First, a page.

US-Based Kenyan Loses Suit Against Safaricom In Sim-Swap Fraud Case

Fridah Wangechi | 1 year ago
A Safaricom outlet. COURTESY

A Kenyan man who is based in the United States of America has lost a lawsuit against telecom operator Safaricom after he sought to a refund of Kshs 4300 that he allegedly used to replace his sim card that was swapped by fraudsters.

The High Court dismissed the suit filed by one Chrisogonas Odero who was asking that Safaricom be compelled to bear the cost of Kshs 200 for the purchase of a replacement sim card and the Kshs 4,110 he spent as courier cost to the US.

Justice Hedwig Ongúdi dismissed the case, finding Odero at fault for not reading the terms and conditions while purchasing the sim card, which stated that in case of any problem encountered with use of the sim, he was to go for arbitration first and if it failed, he was to approach the Communications and Multimedia Appeals Tribunal (CAMAT) , which he did not do.

"He was guided accordingly but he decided to come to court instead of following the setup dispute resolution processes by the respondent, under their contractual agreement,” Justice Ong’udi said.

According to court documents, Orders purchased his sim card in 2009. In 2019, he was called by someone alleging to be the mobile service provider's customer care.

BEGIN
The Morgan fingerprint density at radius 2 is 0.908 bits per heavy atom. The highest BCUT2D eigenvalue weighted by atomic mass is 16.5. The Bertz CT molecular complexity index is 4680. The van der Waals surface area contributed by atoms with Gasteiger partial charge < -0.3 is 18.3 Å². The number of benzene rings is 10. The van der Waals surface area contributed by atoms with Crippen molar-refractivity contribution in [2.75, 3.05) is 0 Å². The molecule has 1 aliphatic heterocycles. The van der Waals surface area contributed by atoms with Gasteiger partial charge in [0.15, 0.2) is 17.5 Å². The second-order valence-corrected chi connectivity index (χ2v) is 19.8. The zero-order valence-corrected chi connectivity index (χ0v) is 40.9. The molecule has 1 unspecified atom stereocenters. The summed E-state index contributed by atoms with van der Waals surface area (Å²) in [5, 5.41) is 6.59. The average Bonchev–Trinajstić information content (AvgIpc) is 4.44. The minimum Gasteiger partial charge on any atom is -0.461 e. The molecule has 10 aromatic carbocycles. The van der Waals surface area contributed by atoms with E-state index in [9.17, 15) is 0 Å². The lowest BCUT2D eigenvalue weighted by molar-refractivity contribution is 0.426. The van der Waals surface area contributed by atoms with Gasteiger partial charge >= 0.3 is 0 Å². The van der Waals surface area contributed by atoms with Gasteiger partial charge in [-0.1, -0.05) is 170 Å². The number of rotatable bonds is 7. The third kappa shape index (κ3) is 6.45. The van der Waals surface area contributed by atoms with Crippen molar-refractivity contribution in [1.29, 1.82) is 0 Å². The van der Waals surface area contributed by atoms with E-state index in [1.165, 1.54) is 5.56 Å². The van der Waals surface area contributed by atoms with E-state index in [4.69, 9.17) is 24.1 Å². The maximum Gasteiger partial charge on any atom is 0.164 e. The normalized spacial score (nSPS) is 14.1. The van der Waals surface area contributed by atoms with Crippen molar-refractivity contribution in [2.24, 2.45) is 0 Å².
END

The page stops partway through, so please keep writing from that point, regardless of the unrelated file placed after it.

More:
The caller asked him to keep his mobile phone on so he could receive new updates on his M-Pesa menu but soon after it became apparent that his line had been tampered with, as it became impossible for him to make calls, buy airtime or even transact on the mobile money transfer platform.

He immediately engaged with the firm through its Twitter handle and learnt that he had become a victim of Sim-Swap fraud and was advised to deactivate it and get a replacement. His new line was delivered to him through a DHL courier.

However, upon receipt of his new line, he found that his MPesa menu was still not functioning as his PIN had been changed, and a deposit of Kshs 100 made from an agent identifed as Servotech Agencies Scowas Enpses (Agent No.335362) and contacted the Telco seeking a report of what had transpired with his line.

Odero claimed that he sought a refund for the costs incurred for his new line and was promised that he would receive one, but after he began asking for a report into the incident, his efforts went futile, prompting him to report the matter to the Gigiri police station.

He accused Safaricom of negligence and failing to safeguard his personal information , as he lost the ability to cater to the family's financial needs owing to the swap.

Safaricom on its part stated it had knowledge of Odero's complaint and that he was guided on how to resolve it, but management denied ever contacting the complainant.

According to one of its fraud managers, Andronicus Kihalangwa, the telco has mechanisms to limit potential fraudulent sim swaps and that after the second line was sent to the customer, he did not send any other complaint.

Kihalangwa also denied that Safaricom had agreed to reimburse the courier charges and that Odero chose to ignore  the advice to visit its offices if his query was not sufficiently and went to court instead.  Odero also sued the Communications Authority of Kenya. (CA).

Related Stories